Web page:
The results from the latest WebAIM Screen Reader User Survey have recently been published, and I thought I'd share what I think are the five key takeaways for developers.
71% of respondents reported they relied exclusively on screen reader audio for engaging with web content, with 76% reporting using a screen reader due to blindness.
With screen reader audio being so essential, it makes me curious to know how often most developers switch on their screen readers. In my experience, I have found many very skilled and senior developers almost never turn their screen reader on to check their work.
One quick resolution to help take a more accessibility-centered approach to development would be to ensure that as developers, we are including screen reader audio output as part of our definition of "done". Before you push that ticket across the board, take a quick pass of your work with the screen reader on.
If you're not sure where to even begin with your screen reader, you can find some guidance over at Getting Started With Keyboard Navigation and Screen Readers
The latest survey results show a slight change in usage statistics across screen readers, with NVDA now squeaking in just ahead of JAWS. In terms of browser/screen reader combinations, the most popular were:
- JAWS with Chrome (21.4%)
- NVDA with Firefox (19.6%)
- NVDA with Chrome (18%)
- JAWS with IE (11.5%)
- VoiceOver with Safari (9.1%)
The good news for development teams large and small is that NVDA is free to download and use! NVDA is available for Windows, so if your development machine is running Windows you should definitely make sure you have it installed.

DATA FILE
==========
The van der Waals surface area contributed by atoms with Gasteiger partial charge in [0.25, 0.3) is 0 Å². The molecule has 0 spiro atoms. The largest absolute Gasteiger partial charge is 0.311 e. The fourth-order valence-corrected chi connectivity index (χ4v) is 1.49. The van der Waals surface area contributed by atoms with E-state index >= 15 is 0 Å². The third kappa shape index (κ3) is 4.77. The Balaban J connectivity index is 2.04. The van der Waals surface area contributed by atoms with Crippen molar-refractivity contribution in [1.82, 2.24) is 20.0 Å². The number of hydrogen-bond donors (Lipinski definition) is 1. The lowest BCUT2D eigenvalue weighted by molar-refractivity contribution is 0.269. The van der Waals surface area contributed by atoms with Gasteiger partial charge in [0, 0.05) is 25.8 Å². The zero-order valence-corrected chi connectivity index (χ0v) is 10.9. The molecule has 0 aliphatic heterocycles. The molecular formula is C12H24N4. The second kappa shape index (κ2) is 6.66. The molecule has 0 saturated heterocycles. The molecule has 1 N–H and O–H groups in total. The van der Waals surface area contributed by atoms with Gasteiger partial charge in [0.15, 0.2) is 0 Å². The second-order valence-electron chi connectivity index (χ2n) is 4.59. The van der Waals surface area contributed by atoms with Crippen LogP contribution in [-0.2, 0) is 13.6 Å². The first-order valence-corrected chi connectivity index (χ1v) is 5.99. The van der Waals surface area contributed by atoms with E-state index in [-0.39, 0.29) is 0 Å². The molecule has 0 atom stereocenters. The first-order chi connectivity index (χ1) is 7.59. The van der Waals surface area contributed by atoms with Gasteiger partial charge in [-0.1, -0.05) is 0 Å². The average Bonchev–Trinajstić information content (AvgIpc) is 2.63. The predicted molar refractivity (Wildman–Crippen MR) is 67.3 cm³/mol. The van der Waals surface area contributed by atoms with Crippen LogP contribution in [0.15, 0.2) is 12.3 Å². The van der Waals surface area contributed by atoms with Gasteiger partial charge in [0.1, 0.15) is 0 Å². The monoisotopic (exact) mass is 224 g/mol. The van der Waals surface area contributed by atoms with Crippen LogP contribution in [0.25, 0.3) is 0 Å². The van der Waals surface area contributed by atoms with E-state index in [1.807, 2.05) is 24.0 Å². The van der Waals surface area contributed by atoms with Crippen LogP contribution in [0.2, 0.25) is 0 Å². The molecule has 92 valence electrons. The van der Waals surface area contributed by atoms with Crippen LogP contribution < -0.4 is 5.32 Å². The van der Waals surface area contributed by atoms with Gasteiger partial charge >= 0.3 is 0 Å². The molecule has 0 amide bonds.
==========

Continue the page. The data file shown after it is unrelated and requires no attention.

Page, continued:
For Mac users, you have VoiceOver and Safari available straight out of the box.
The survey posed the question:
When trying to find information on a lengthy web page, which of the following are you most likely to do first?
A huge 68.8% of responses said "Navigate through the heading levels on the page".
This means that appropriate use of heading levels is absolutely essential to engaging screen reader users. If a user can't find the relevant heading, or if your headings are poorly organised, it is likely you are going to fail at engaging them.
Check out the W3 tutorial on Headings
If you work in a component-based system like React, you should also take steps to make sure your components can respond flexibly to heading level requirements - check out my previous post on this:
The vast majority of respondents (75%) indicated that a PDF document poses significant accessibility issues to them. This doesn't mean that we can't offer users the option to download key information in PDF format, but it does mean that we should always ensure that PDFs are not the sole way to find and consume that content.
Compared to the last survey in 2017, there was a slightly less positive perception about the state of web accessibility, with only 40% of respondents believing web content has become more accessible (42% believed it has stayed the same, and 18% that it is less accessible now). Respondents without disabilities had a more favourable view than those with disabilities.
When I think about all the advances that have been made in web development in the last two years, I can't help but think that if we applied the same enthusiasm to accessibility that we do to new JS frameworks etc, then we could easily see a more positive response to this question in 2021 🙂
You can check out the full survey results over at WebAIM - Screen Reader User Survey 8